Test runner based on Tape and Browserify
Features and screenshots:
- Embeds Tape
- Comes with a builtin web app to run tests on browser, sourcemaps are enabled.
- Outputs less when tests pass (Node, Browser)
- Outputs more when tests fail (Node, Browser)
- Browser app runs tests inside of an iframe Screenshot
- Uses watchify to observe file changes and restart browser tests. GIF Screenshot
- Lets filtering test cases (e.g node test.js -g foobar)
- Comes with browser-launcher for launching browsers automatically and headless testing. (Screenshot)
- Clickable error stacks on the browser: Screenshot
- Optional progress bar for slow tests. GIFs: Node / Browser
$ npm install -g prova
var test = require'prova'test'timing test'tplan2tequaltypeof Datenow 'function'var start = DatenowsetTimeouttequalDatenow - start 100100
In Node, it will output:
$ node test.jsPassed 1 test.
Or, in case it fails:
To run the tests in a web browser, just pass
$ node test.js -bVisit localhost:7559 with a browser to start running the tests.
localhost:7559 in your web browser:
In case it fails, it'll show:
The web app uses watchify to monitor file changes. So, you won't have to reload the page when you modify a source code.
Prova runs the tests inside of an iframe. In case you test some UI stuff, you can open the iframe
by clicking the
< button on the right:
Prova comes with a command-line script when you install it globally;
$ npm install -g prova
And it allows you running multiple tests on both Node and browser;
$ prova test/foo.js test/bar.js
$ prova test/**/*.js -b
List the detected browsers;
$ prova -lAvailable Browsers: safari v7.0.2, chrome v34.0.1847.116, phantom v1.9.7
And launch after publishing the tests:
$ prova -b -l safari
If your system has Xvfb, you can pass
-e parameter to open the browser headlessly:
$ prova -b -l chrome -e
Or you can just run the tests on PhantomJS:
$ prova -b -l phantom
If you get
no matches for errors and you think that your system has that browser, try removing browser-launcher's config:
$ rm /Users/azer/.config/browser-launcher/config.json
Prova automatically applies bunch of transforms by looking at the file extension. If you'd like to use a transform that doesn't exist in Prova by default, you can choose it with a parameter;
$ node test -b -t coffeeify
Multiple transforms can be specified using comma;
$ node test -b -t coffeeify,brfs,foo,bar
Pass Browserify plugins passing
$ node test -b --plugin foo
Use comma to separate multiple plugins;
$ node test -b --plugin foo,bar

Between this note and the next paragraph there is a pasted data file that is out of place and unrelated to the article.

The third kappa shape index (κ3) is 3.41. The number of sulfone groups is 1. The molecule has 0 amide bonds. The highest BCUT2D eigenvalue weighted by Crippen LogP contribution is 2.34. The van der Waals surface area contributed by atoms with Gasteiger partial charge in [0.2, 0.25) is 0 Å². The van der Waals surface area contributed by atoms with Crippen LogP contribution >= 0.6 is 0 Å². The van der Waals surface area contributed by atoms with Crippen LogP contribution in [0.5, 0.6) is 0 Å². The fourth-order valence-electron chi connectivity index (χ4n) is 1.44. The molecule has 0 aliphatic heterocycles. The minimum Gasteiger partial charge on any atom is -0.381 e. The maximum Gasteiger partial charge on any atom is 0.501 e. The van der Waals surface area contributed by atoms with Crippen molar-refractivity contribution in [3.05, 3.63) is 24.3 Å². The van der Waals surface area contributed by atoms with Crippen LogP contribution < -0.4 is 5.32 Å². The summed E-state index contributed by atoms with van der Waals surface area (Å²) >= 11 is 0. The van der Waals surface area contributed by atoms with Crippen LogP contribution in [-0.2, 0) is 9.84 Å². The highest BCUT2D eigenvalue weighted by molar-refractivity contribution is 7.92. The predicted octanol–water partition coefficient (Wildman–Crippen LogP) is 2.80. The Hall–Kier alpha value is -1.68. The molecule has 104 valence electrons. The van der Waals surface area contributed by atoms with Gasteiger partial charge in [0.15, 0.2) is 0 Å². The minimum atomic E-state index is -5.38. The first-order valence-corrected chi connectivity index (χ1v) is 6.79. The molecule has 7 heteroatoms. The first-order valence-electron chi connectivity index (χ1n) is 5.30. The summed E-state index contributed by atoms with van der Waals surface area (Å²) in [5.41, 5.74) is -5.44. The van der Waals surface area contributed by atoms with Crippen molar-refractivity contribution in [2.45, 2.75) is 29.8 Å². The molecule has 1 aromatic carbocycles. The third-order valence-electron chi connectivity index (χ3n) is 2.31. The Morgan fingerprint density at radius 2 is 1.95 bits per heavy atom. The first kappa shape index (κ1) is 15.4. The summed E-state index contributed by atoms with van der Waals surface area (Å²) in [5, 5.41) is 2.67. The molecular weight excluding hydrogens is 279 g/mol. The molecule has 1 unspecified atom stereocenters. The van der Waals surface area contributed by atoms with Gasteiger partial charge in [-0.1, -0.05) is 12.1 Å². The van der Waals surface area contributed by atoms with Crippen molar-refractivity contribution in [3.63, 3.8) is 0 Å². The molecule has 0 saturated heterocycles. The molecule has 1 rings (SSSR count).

$ node test -b -f testhtml
Click the arrow button on right middle to keep the frame open. You'll be seeing the HTML document and test results in the same screen.
Prova watches for changes and automatically restarts the browser tests (inside in an iframe) but in case you need, there is an endpoint for restarting all the tests by hitting an endpoint;
$ curl localhost:7559/restart
You may need to load your images, web workers etc. for testing. Prova allows you to load assets from your current directory via the
/assets/in endpoint. Let's say you'd like to load a file called "foobar.png":
Should work for you.
HTTP proxying is pretty useful to by-pass cross-domain issues (CORS) on the browser. You can easily point a URL to another host using
$ node test -b -y "/my-api=localhost:8080"
Assuming that you'll be running your tests on
:7559, any requests to
/my-api will be streamed through
localhost:8080 in the above example.
USAGEprova [filenames] [options]OPTIONS-g --grep Run tests matching with given pattern-b --browser Publishes the tests on 0.0.0.0:7559-o --port Publish the tests on given port number.-d --hostname Publish the tests on given hostname.-l --launch List available browsers to launch or launch specified browser.-e --headless Launch the browser headlessly. (Requires xvfb)-r --proxy Launch the browser with specified proxy configuration.-q --quit Shut down the browser server once all the tests are done.-f --frame Specify a custom document to run tests on browser. e.g node test -b -f custom.html-x --exec Execute given commmand before running the tests.-y --http-proxy Proxy requests matching with given pattern to a target. e.g -y "/images=localhost:8080"-t --transform Use given Browserify transforms. e.g node test -b -t coffeeify,brfs-u --plugin Use given Browserify plugins. e.g node test -b -u foo,bar-s --progress Show a progress bar. Useful when tests are running slow.-p --tap Output original Tap output without modifying anything.-C --no-console Disable showing browser console messages on command-line.-v --version Show version and exit-h --help Show help and exit--examples Show example commands
EXAMPLES1. Run the tests on NodeJS.$ node test.js$ node test$ prova test/index.js$ provaAll the above example commands will work same way. Prova assumes the filename of your test is either `test.js` or `test/index.js`2. Publish the tests on localhost:7559, so you can run the tests on a web browser.$ node test.js -b$ prova test -b$ prova -b3. Publish the tests on given host and port.$ node test.js -o 8080 -d foobar.net$ prova test.js -p 8080 -d foobar.net4. Publish the tests and launch a browser to automatically run the tests.$ node test.js -b -l chrome$ prova test.js -b -l chrome5. List the browsers that can be launched automatically.$ prova -l$ node test.js -l6. Run the tests with PhantomJS.$ node test.js -b -l phantom$ prova test.js -b -l phantom7. Run only specified tests with PhantomJS.$ node test.js -b -l phantom -g pattern$ prova test.js -b -l phantom -g pattern8. Launch Chrome headlessly using xvfb:$ node test -b -l chrome -e$ prova test -b -l chrome -e